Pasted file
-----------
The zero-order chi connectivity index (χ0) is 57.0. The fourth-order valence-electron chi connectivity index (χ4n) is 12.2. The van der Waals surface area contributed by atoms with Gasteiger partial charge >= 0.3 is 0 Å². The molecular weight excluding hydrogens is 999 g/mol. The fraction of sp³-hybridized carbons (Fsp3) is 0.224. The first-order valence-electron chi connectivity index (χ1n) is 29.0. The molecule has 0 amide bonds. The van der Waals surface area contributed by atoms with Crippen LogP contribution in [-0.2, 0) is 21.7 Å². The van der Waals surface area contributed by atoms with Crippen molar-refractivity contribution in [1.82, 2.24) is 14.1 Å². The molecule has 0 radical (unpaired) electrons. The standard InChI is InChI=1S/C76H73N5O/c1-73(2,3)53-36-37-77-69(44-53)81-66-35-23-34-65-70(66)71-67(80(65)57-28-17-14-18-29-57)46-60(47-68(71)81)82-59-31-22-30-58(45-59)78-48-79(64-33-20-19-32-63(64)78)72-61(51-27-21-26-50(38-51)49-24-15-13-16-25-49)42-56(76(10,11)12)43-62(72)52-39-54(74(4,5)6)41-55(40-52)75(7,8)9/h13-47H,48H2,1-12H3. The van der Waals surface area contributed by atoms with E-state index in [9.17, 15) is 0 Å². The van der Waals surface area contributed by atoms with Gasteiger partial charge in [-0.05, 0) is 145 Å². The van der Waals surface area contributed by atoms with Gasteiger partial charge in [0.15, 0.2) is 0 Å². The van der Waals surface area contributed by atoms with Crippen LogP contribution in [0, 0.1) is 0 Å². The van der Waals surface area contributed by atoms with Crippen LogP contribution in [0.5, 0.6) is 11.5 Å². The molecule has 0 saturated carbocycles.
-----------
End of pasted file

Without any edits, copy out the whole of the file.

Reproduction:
The zero-order chi connectivity index (χ0) is 57.0. The fourth-order valence-electron chi connectivity index (χ4n) is 12.2. The van der Waals surface area contributed by atoms with Gasteiger partial charge >= 0.3 is 0 Å². The molecular weight excluding hydrogens is 999 g/mol. The fraction of sp³-hybridized carbons (Fsp3) is 0.224. The first-order valence-electron chi connectivity index (χ1n) is 29.0. The molecule has 0 amide bonds. The van der Waals surface area contributed by atoms with Crippen LogP contribution in [-0.2, 0) is 21.7 Å². The van der Waals surface area contributed by atoms with Crippen molar-refractivity contribution in [1.82, 2.24) is 14.1 Å². The molecule has 0 radical (unpaired) electrons. The standard InChI is InChI=1S/C76H73N5O/c1-73(2,3)53-36-37-77-69(44-53)81-66-35-23-34-65-70(66)71-67(80(65)57-28-17-14-18-29-57)46-60(47-68(71)81)82-59-31-22-30-58(45-59)78-48-79(64-33-20-19-32-63(64)78)72-61(51-27-21-26-50(38-51)49-24-15-13-16-25-49)42-56(76(10,11)12)43-62(72)52-39-54(74(4,5)6)41-55(40-52)75(7,8)9/h13-47H,48H2,1-12H3. The van der Waals surface area contributed by atoms with E-state index in [9.17, 15) is 0 Å². The van der Waals surface area contributed by atoms with Gasteiger partial charge in [-0.05, 0) is 145 Å². The van der Waals surface area contributed by atoms with Gasteiger partial charge in [0.15, 0.2) is 0 Å². The van der Waals surface area contributed by atoms with Crippen LogP contribution in [0, 0.1) is 0 Å². The van der Waals surface area contributed by atoms with Crippen LogP contribution in [0.5, 0.6) is 11.5 Å². The molecule has 0 saturated carbocycles.